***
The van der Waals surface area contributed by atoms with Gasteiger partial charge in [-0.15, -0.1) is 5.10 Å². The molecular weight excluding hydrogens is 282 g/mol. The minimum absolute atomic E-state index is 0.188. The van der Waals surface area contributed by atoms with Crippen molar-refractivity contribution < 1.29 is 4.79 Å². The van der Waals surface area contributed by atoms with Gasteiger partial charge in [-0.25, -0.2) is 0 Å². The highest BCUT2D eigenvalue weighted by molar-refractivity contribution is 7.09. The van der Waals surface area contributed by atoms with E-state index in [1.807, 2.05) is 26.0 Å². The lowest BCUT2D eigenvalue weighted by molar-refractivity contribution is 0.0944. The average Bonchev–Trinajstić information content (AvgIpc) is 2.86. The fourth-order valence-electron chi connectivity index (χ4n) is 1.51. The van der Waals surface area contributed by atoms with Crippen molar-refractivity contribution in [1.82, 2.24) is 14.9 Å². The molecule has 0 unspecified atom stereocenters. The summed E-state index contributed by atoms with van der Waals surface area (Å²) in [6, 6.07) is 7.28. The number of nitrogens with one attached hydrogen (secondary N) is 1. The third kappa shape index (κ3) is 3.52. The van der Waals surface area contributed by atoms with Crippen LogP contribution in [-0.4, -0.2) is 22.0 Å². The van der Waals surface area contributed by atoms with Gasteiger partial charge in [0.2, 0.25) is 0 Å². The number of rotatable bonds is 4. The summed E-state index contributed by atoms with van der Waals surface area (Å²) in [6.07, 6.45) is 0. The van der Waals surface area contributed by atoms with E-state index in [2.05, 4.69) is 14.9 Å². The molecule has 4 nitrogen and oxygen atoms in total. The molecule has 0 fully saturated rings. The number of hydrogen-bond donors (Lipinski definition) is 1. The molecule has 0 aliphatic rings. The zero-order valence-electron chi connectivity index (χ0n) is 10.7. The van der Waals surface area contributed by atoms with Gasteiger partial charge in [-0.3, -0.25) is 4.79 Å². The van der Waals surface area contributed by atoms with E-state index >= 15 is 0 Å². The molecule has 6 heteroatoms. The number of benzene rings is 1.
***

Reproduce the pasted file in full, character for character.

The van der Waals surface area contributed by atoms with Gasteiger partial charge in [-0.15, -0.1) is 5.10 Å². The molecular weight excluding hydrogens is 282 g/mol. The minimum absolute atomic E-state index is 0.188. The van der Waals surface area contributed by atoms with Crippen molar-refractivity contribution < 1.29 is 4.79 Å². The van der Waals surface area contributed by atoms with Gasteiger partial charge in [-0.25, -0.2) is 0 Å². The highest BCUT2D eigenvalue weighted by molar-refractivity contribution is 7.09. The van der Waals surface area contributed by atoms with E-state index in [1.807, 2.05) is 26.0 Å². The lowest BCUT2D eigenvalue weighted by molar-refractivity contribution is 0.0944. The average Bonchev–Trinajstić information content (AvgIpc) is 2.86. The fourth-order valence-electron chi connectivity index (χ4n) is 1.51. The van der Waals surface area contributed by atoms with Crippen molar-refractivity contribution in [1.82, 2.24) is 14.9 Å². The molecule has 0 unspecified atom stereocenters. The summed E-state index contributed by atoms with van der Waals surface area (Å²) in [6, 6.07) is 7.28. The number of nitrogens with one attached hydrogen (secondary N) is 1. The third kappa shape index (κ3) is 3.52. The van der Waals surface area contributed by atoms with Crippen LogP contribution in [-0.4, -0.2) is 22.0 Å². The van der Waals surface area contributed by atoms with Gasteiger partial charge in [0.2, 0.25) is 0 Å². The number of rotatable bonds is 4. The summed E-state index contributed by atoms with van der Waals surface area (Å²) in [6.07, 6.45) is 0. The van der Waals surface area contributed by atoms with E-state index in [2.05, 4.69) is 14.9 Å². The molecule has 4 nitrogen and oxygen atoms in total. The molecule has 0 fully saturated rings. The number of hydrogen-bond donors (Lipinski definition) is 1. The molecule has 0 aliphatic rings. The zero-order valence-electron chi connectivity index (χ0n) is 10.7. The van der Waals surface area contributed by atoms with Gasteiger partial charge in [-0.3, -0.25) is 4.79 Å². The van der Waals surface area contributed by atoms with E-state index >= 15 is 0 Å². The molecule has 6 heteroatoms. The number of benzene rings is 1.